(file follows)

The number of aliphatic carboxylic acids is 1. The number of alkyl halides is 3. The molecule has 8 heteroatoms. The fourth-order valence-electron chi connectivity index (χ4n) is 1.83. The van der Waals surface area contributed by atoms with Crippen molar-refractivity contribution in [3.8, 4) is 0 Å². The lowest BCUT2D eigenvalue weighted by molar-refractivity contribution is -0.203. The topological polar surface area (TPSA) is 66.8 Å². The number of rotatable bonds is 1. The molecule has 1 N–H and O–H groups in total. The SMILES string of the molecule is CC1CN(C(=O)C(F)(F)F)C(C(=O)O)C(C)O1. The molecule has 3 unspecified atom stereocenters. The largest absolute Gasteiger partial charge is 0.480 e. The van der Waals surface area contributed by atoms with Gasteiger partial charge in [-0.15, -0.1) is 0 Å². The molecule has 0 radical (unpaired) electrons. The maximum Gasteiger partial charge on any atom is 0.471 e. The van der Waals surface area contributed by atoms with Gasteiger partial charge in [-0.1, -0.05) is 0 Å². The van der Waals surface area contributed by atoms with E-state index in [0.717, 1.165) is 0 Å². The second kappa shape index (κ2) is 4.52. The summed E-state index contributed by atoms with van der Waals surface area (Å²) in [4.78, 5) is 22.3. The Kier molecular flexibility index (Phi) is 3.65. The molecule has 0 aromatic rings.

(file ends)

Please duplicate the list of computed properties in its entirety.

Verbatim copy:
The number of aliphatic carboxylic acids is 1. The number of alkyl halides is 3. The molecule has 8 heteroatoms. The fourth-order valence-electron chi connectivity index (χ4n) is 1.83. The van der Waals surface area contributed by atoms with Crippen molar-refractivity contribution in [3.8, 4) is 0 Å². The lowest BCUT2D eigenvalue weighted by molar-refractivity contribution is -0.203. The topological polar surface area (TPSA) is 66.8 Å². The number of rotatable bonds is 1. The molecule has 1 N–H and O–H groups in total. The SMILES string of the molecule is CC1CN(C(=O)C(F)(F)F)C(C(=O)O)C(C)O1. The molecule has 3 unspecified atom stereocenters. The largest absolute Gasteiger partial charge is 0.480 e. The van der Waals surface area contributed by atoms with Gasteiger partial charge in [-0.15, -0.1) is 0 Å². The molecule has 0 radical (unpaired) electrons. The maximum Gasteiger partial charge on any atom is 0.471 e. The van der Waals surface area contributed by atoms with Gasteiger partial charge in [-0.1, -0.05) is 0 Å². The van der Waals surface area contributed by atoms with E-state index in [0.717, 1.165) is 0 Å². The second kappa shape index (κ2) is 4.52. The summed E-state index contributed by atoms with van der Waals surface area (Å²) in [4.78, 5) is 22.3. The Kier molecular flexibility index (Phi) is 3.65. The molecule has 0 aromatic rings.